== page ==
The user may next select surgical sites and tools for a user of the simulation. In the embodiment shown in
The user may also select from the tools 1510-1513 provided within the system 300. By selecting one or more tools, the user may require the simulation to employ only the tools selected. Alternatively, the simulation may allow a simulation user to select the tools to be used, but provide feedback to the user if tools other than those selected in the editor were chosen for use in the simulation. For example, the simulation may inform the simulation user that non-ideal tools were selected, or may reduce the simulation user's score for performing the simulated medical procedure.
In the embodiment shown in
Tools available from other sources may be imported into the system 300. To do so, the system 300 invokes the data import module 310 to import the tool into the simulation To do so, the data import module 310 receives the information from the remote server, for example as a data stream or as a file download, and converts the parameters into a form usable by the system 300. Once a tool has been imported, it may be incorporated into the simulation or made available as a tool option to a user of the simulation.
In some embodiments of the present invention, a user may import parameters describing a tool directly from the tool itself. For example, in
In addition to customizing patient characteristics and tools, a user may customize aspects related to how a user may interact with the patient. For example,
Referring now to
The system 2400 shown in
In the embodiment shown in
Once a scene has been loaded and the simulation begins, the simulation execution module 2410 receives inputs from the user and sends information to other modules too process responses to the inputs. For example, a user may move an input device 120, such as a haptically-enabled input device that has been configured to resemble a surgical tool represented in the simulation, to cause the device to be inserted via a trocar into a surgery site. The execution module 2410 receives input signals from the input device 120 and determines a movement of a simulated surgical tool based at least in part on the input signals.
In one embodiment, the execution module 2410 also generates haptic effects to be output to one or more user input devices, such as simulation surgical tools. In some embodiments, a simulation surgical tool may comprise one or more actuators configured to provide haptic feedback to a user. For example, in one embodiment, a simulation surgical tool may simulate a laparoscopic surgical tool. Such a simulation surgical tool may comprise an actuator configured to provide haptic effects associated with opening and closing grips on the tool. Embodiments of such a tool may be found in co-pending U.S. patent application Ser. No. 10/196,717, filed Jul. 15, 2002 and entitled “Pivotable Computer Interface,” the entirety of which is incorporated herein by reference. Still other haptically-enabled simulation surgical tools may be employed, such as catheters and others.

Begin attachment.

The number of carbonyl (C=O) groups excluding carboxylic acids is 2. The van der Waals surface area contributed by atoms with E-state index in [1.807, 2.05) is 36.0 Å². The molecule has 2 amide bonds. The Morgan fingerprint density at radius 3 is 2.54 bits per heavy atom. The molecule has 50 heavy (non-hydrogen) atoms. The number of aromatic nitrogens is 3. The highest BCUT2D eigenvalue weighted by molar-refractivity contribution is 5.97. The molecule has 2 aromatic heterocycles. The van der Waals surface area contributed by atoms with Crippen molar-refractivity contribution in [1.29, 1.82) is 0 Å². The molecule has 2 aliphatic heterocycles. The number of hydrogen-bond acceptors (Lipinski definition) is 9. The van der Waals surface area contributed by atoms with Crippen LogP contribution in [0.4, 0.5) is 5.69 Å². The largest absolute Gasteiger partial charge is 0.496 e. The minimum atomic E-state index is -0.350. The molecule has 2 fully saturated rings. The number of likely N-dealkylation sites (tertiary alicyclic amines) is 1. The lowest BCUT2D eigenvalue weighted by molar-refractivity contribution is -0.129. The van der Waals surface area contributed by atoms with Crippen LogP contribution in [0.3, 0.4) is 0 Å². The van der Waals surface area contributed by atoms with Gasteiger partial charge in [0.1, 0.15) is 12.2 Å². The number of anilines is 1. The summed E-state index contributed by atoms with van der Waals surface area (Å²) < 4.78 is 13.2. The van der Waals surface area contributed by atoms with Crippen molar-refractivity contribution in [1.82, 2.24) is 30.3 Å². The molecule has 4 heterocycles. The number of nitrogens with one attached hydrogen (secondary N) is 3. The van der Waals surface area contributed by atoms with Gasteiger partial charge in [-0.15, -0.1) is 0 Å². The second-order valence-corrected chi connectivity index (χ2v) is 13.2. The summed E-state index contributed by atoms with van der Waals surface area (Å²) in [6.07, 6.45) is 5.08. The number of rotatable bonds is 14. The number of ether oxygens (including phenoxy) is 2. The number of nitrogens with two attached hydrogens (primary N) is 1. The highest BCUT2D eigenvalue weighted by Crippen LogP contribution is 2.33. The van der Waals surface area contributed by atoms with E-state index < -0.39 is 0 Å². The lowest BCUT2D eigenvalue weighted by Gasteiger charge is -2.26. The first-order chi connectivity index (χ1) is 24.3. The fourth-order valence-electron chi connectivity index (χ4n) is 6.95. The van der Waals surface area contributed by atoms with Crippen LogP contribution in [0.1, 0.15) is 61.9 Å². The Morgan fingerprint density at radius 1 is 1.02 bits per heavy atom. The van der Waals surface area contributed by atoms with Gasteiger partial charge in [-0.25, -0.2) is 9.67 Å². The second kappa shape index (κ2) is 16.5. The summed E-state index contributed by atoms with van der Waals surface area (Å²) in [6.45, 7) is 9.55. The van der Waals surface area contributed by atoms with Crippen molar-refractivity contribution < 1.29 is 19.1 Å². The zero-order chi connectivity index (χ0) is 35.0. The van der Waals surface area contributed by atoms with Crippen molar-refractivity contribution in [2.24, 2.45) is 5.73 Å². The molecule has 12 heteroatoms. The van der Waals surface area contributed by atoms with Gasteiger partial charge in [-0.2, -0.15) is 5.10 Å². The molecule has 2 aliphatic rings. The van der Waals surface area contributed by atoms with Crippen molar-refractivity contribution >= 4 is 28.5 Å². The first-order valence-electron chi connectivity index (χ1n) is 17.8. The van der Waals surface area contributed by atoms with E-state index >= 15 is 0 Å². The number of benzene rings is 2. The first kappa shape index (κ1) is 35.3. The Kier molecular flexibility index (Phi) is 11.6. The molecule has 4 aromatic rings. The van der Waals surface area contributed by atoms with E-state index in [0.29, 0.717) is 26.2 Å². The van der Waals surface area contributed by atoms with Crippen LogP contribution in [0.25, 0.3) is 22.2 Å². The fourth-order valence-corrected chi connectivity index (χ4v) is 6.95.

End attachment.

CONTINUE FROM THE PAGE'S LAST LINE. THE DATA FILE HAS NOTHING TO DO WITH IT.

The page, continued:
Haptic effects to be output to a user of one or more embodiments may comprise active or passive haptic effects. For example, in one embodiment a simulation of a medical procedure may require a user to insert a catheter into a patient. In such an embodiment, the embodiment may output resistive haptic effects to the user to simulate the feel of a catheter sliding through tissue within the patient. Additionally, the embodiment may output a vibrational haptic effect to the user. For example, in one embodiment, a system 2400 may output a vibration to a user to indicate the user has made an error during performance of the procedure. In such an embodiment, a script may comprise programming to output a haptic effect, such as a vibration, upon the occurrence of an error. In addition to the vibration, a message may be displayed to the user or an audible sound may be output to indicate the error.
In haptically-enabled embodiments, suitable actuators may be incorporated into simulation surgical tools to output the haptic effects. Such actuators may comprise passive actuators or active actuators. For example, in one embodiment, a vibrational haptic effect may be generated by an eccentric rotating mass (ERM) actuator or by a linear resonant actuator (LRA). In one embodiment, a braking effect may be generated by bringing a braking surface into contact with the simulation surgical tool, such as with an electromagnetic force or with a motor. Still other types of actuators may be employed in various embodiments to provide desired haptic effects.